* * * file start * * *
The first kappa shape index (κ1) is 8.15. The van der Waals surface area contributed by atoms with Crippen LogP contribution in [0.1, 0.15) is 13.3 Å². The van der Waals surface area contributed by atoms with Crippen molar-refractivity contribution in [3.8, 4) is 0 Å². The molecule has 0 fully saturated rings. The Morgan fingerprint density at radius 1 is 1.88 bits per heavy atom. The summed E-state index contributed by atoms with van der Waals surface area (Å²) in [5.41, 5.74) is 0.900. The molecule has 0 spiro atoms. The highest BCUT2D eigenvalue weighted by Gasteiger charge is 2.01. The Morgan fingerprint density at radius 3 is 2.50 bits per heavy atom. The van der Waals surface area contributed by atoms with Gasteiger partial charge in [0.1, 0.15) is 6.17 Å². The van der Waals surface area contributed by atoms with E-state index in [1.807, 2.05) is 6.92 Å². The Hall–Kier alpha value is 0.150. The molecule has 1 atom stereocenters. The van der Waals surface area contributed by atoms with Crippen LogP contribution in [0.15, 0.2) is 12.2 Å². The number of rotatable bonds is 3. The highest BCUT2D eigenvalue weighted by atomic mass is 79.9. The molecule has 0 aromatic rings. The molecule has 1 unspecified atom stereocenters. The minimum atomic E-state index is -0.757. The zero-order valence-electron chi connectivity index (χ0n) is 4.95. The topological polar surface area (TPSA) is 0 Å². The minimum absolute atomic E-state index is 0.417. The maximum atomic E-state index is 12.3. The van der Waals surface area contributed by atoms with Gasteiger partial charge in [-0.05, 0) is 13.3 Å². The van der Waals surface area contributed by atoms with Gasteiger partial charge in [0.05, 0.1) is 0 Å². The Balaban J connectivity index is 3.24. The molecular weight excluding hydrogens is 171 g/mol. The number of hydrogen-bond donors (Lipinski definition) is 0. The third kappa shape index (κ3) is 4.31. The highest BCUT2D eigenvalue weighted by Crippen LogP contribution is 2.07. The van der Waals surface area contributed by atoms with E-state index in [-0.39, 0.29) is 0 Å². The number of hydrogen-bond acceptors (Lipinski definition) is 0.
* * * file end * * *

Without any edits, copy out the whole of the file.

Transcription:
The first kappa shape index (κ1) is 8.15. The van der Waals surface area contributed by atoms with Crippen LogP contribution in [0.1, 0.15) is 13.3 Å². The van der Waals surface area contributed by atoms with Crippen molar-refractivity contribution in [3.8, 4) is 0 Å². The molecule has 0 fully saturated rings. The Morgan fingerprint density at radius 1 is 1.88 bits per heavy atom. The summed E-state index contributed by atoms with van der Waals surface area (Å²) in [5.41, 5.74) is 0.900. The molecule has 0 spiro atoms. The highest BCUT2D eigenvalue weighted by Gasteiger charge is 2.01. The Morgan fingerprint density at radius 3 is 2.50 bits per heavy atom. The van der Waals surface area contributed by atoms with Gasteiger partial charge in [0.1, 0.15) is 6.17 Å². The van der Waals surface area contributed by atoms with E-state index in [1.807, 2.05) is 6.92 Å². The Hall–Kier alpha value is 0.150. The molecule has 1 atom stereocenters. The van der Waals surface area contributed by atoms with Crippen LogP contribution in [0.15, 0.2) is 12.2 Å². The number of rotatable bonds is 3. The highest BCUT2D eigenvalue weighted by atomic mass is 79.9. The molecule has 0 aromatic rings. The molecule has 1 unspecified atom stereocenters. The minimum atomic E-state index is -0.757. The zero-order valence-electron chi connectivity index (χ0n) is 4.95. The topological polar surface area (TPSA) is 0 Å². The minimum absolute atomic E-state index is 0.417. The maximum atomic E-state index is 12.3. The van der Waals surface area contributed by atoms with Gasteiger partial charge in [-0.05, 0) is 13.3 Å². The van der Waals surface area contributed by atoms with Gasteiger partial charge in [0.05, 0.1) is 0 Å². The Balaban J connectivity index is 3.24. The molecular weight excluding hydrogens is 171 g/mol. The number of hydrogen-bond donors (Lipinski definition) is 0. The third kappa shape index (κ3) is 4.31. The highest BCUT2D eigenvalue weighted by Crippen LogP contribution is 2.07. The van der Waals surface area contributed by atoms with E-state index in [-0.39, 0.29) is 0 Å². The number of hydrogen-bond acceptors (Lipinski definition) is 0.